FYI- scientific study of effects of curcumin/turmeric on colorectal cancer

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lisa42
lisa42 Member Posts: 3,625 Member
Hi,

I know that in our alternative/supplements discussions, tumeric has been discussed as being beneficial. Here's the results of a study on it from the University of Texas Medical Branch at Galveston. It seems to have amazing results! This is copied from Life Extension Magazine online. Read below...
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Curcumin Blocks Hormone Involved in Colorectal Cancer

In a report that appeared in the September 15, 2006 issue of the journal Clinical Cancer Research, researchers at the University of Texas Medical Branch at Galveston described their finding that curcumin, a compound contained in the spice turmeric, blocks the activity of a gastrointestinal hormone that is involved in the development of colorectal cancer. Curcumin has previously been discovered to help combat a variety of tumor cells, and has been shown to help reduce colon polyps in one small clinical trial.

In research with cell cultures, University of Texas Medical Branch surgery professor B. Mark Evers and his colleagues found that curcumin blocks the activity of a hormone produced in response to the consumption of fat called neurotensin, which they linked to the production of the inflammatory protein interleukin-8. Interleukin-8 increases the growth and spread of human colorectal, pancreatic and other cancer cells. Curcumin acts by reducing biochemical signals within the cell that neurotensin utilizes, thereby lowering the production of interleukin-8.

"We found that in colon cancer cells, neurotensin increases not just the rate of growth but also other critical things, including cell migration and metastasis," Dr Evers noted. "The fact that all that can be turned off by this natural product, curcumin, was really remarkable."

"Our findings suggest that curcumin may be useful for colon cancer treatment, as well as potential colon cancer suppression, in cells that respond to this gastrointestinal hormone, neurotensin," Dr Evers concluded. "About a third of all colorectal cancer cells have the receptor for neurotensin. Thus, the concept would be sort of like what we do for breast and prostate cancer, where the main therapy involves blocking hormones. We hope to do similar things with gastrointestinal cancers that respond to this hormone."


—D Dye

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  • laurettas
    laurettas Member Posts: 372
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    Very interesting!
    I wonder if it is helpful for those whose cancer has metastasized and is no longer located in the colon but everywhere else. Hopefully we will hear more soon.

    Here is another study with a very different substance:

    http://www.sciencedaily.com/releases/2011/09/110913152929.htm

    It will be so fascinating to see from what source is found the best treatment for cancer. We may be shocked when they finally discover it!
  • lisa42
    lisa42 Member Posts: 3,625 Member
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    laurettas said:

    Very interesting!
    I wonder if it is helpful for those whose cancer has metastasized and is no longer located in the colon but everywhere else. Hopefully we will hear more soon.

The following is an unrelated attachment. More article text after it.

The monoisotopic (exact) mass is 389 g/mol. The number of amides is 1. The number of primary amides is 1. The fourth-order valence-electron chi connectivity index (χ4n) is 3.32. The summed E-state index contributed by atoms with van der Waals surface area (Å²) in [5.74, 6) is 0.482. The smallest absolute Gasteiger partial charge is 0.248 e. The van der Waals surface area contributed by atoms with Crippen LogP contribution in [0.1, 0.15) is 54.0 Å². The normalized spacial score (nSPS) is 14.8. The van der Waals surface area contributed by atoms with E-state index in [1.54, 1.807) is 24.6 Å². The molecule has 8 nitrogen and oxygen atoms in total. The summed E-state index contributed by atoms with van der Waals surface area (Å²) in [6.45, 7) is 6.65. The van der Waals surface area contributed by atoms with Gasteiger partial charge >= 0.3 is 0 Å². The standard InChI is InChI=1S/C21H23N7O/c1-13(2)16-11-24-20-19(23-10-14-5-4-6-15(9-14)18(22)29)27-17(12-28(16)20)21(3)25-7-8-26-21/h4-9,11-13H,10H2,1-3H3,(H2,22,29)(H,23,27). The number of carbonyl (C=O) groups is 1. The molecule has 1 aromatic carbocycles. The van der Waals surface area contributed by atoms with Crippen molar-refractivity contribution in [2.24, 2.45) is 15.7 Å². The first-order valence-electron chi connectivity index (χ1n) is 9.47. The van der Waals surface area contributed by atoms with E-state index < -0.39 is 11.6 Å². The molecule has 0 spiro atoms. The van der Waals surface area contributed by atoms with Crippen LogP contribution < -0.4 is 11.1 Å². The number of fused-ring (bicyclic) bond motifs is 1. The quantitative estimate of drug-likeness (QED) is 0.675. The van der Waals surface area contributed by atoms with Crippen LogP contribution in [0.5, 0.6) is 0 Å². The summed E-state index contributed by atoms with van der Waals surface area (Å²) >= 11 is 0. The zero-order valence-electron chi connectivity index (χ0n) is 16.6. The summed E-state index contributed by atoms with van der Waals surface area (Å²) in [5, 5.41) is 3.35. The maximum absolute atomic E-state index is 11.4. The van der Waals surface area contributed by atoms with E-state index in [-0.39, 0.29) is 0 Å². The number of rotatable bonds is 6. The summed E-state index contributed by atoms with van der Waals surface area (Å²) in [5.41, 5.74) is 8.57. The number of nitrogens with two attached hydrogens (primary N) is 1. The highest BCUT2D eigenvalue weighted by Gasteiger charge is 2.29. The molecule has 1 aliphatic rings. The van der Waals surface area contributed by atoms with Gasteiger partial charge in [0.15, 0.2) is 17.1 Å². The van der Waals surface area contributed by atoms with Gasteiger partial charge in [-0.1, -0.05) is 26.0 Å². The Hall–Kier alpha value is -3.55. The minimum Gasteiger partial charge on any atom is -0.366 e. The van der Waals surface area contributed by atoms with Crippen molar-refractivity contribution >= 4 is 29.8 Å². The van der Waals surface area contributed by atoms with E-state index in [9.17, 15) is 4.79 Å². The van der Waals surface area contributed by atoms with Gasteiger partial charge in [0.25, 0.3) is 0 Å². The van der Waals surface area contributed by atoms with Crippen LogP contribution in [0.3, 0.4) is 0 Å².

Here is another study with a very different substance:

    http://www.sciencedaily.com/releases/2011/09/110913152929.htm

    It will be so fascinating to see from what source is found the best treatment for cancer. We may be shocked when they finally discover it!

    link didn't work for me
    Hi Laurettas,

    I tried copying and pasting your link into my browser and when I clicked on it, it said "sorry page could not be found". Don't know if it's a faulty link or if it's just my computer.

    There is something in the article above that mentions it can stop or slow down the growth and spread in already metastasized cancer- didn't word it that way, but that's what I think it meant. Mentioned colon cancer prevention but also possible colon cancer suppression. I'm definitely going to keep taking it!
  • laurettas
    laurettas Member Posts: 372
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    lisa42 said:

    link didn't work for me
    Hi Laurettas,

    I tried copying and pasting your link into my browser and when I clicked on it, it said "sorry page could not be found". Don't know if it's a faulty link or if it's just my computer.

    There is something in the article above that mentions it can stop or slow down the growth and spread in already metastasized cancer- didn't word it that way, but that's what I think it meant. Mentioned colon cancer prevention but also possible colon cancer suppression. I'm definitely going to keep taking it!

    Hmmmm......
    I copied and pasted it from my post and it worked. Don't know what the problem is. Sorry!
  • herdizziness
    herdizziness Member Posts: 3,624 Member
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    lisa42 said:

    link didn't work for me
    Hi Laurettas,

    I tried copying and pasting your link into my browser and when I clicked on it, it said "sorry page could not be found". Don't know if it's a faulty link or if it's just my computer.

    There is something in the article above that mentions it can stop or slow down the growth and spread in already metastasized cancer- didn't word it that way, but that's what I think it meant. Mentioned colon cancer prevention but also possible colon cancer suppression. I'm definitely going to keep taking it!